Indian consumers in positive mood

25 February 2010

MUMBAI: The number of Indian consumers who believe global economic conditions will improve in the next six months is more than double the worldwide average, a new study has found.

The Econocurious survey from Lodestar UM, which covered nine major economies, indicated that people living in developing markets tended to be more upbeat about the financial outlook.

In India, 69% of participants expected conditions to improve in the short term, compared with a global figure of 32%.

Contributors in Brazil, Russia and China were similarly more optimistic than their peers in the US, UK, Germany and Australia.

Respondents in Spain, which had seen its GDP contract for seven successive quarters by the end of 2009, displayed surprising levels of positivity, the Interpublic Group agency reported.

Globally, 18 to 34-year-olds were the demographic least willing to make concessions concerning their overall lifestyle, despite the pressures of the downturn.

A majority also agreed that, if they had the choice, they would maintain their expenditure on holidays and travel going forward.

However, responses to the recession differed from nation to nation, with Americans and Germans reducing their spending on magazines, while Britons did the same on newspapers.

The panels in India and Spain, by contrast, had cut back on their internet expenditure, while the samples in Brazil, Russia and Chinese were trimming their outlay on cable TV.

The study also said that online engagement, like discounts and offers pushed by brands' official websites and social networks, was a comparatively strong factor in driving purchase intent in China.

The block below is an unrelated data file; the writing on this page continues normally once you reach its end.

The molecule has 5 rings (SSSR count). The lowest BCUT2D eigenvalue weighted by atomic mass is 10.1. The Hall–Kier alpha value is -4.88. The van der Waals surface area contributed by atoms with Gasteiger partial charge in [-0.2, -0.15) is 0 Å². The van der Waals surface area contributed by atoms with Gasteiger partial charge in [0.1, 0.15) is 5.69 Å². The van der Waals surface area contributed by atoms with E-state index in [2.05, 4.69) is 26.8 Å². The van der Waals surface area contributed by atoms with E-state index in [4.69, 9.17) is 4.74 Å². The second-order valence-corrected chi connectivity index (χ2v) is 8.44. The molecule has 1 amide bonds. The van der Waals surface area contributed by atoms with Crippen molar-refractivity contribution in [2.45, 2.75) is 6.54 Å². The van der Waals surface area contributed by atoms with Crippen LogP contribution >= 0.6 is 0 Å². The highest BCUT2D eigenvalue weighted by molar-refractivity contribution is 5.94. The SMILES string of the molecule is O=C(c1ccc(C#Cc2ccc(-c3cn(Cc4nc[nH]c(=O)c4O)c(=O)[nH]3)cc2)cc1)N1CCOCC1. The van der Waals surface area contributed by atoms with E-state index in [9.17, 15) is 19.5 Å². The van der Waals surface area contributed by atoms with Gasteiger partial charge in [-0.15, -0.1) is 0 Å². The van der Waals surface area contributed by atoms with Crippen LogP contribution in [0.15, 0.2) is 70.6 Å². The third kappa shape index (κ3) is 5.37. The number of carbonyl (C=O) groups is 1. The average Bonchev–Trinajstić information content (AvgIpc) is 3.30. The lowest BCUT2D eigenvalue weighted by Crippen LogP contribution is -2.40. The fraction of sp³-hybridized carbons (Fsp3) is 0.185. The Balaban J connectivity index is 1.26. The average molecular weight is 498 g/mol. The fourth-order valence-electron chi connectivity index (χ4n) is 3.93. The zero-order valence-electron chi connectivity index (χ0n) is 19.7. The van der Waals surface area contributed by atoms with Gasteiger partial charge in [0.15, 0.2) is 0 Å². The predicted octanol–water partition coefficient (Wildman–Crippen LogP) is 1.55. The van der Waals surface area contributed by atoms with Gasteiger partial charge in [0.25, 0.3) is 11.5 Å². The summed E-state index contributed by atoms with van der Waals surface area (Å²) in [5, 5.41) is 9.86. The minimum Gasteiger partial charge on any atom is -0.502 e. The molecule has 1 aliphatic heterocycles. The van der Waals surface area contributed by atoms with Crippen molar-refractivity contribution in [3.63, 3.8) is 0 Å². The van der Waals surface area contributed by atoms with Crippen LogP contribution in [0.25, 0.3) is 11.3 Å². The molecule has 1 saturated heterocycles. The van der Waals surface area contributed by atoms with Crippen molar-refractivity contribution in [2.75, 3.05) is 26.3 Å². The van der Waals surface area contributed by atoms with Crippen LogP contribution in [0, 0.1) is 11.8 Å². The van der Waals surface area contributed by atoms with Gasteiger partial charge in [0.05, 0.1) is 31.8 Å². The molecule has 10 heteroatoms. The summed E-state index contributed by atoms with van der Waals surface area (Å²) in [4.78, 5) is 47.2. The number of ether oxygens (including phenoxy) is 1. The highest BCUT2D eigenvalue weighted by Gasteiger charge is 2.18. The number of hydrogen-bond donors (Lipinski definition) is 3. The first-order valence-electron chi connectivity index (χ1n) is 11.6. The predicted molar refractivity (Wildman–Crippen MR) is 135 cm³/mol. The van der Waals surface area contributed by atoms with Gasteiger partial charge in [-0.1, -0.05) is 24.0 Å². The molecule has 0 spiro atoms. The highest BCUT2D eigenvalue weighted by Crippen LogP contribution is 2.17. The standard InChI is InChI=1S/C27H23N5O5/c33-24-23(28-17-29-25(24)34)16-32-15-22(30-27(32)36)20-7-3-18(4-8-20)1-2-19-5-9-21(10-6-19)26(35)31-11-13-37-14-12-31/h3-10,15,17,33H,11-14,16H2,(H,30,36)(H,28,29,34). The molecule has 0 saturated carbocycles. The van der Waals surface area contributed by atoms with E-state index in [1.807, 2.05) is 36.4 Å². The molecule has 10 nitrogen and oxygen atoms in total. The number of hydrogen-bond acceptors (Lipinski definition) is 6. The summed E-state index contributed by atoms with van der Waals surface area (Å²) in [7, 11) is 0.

By contrast, Indians generally preferred to talk to their friends offline, or relied on expert opinion broadcast through traditional media channels, before buying.

Shoppers in the Asian economy also demonstrated the strongest intent to save over the next six months, with 66% saying they would deposit the maximum amount possible in cash accounts.

Globally, this view was shared by just 39% of respondents.

Anamika Mehta, chief operating officer at Lodestar UM, added that actual spending intentions varied substantially between the nine countries assessed.

"Investment in big-ticket purchases is seeing continued recovery [globally], despite consumers' 'wait-and-see' mindset," she said.

"Amongst the developed economies, the only real investment is around vacations; while in the BRIC countries, people plan to buy cars, remodel their homes as well as invest in the stock markets, apart from spending on holidays."

Germans, for example, plan to spend more on groceries, drinks and fragrances, while Americans are looking to save money by making bulk purchases or buying products second-hand.

Some 61% of participants in the UK displayed positive intent regarding future purchases, as did 59% of the sample in the US, and 55% in Australia, a trend driven by the "good deals" on offer.

Data sourced from Afaqs/IMF; additional content by Warc staff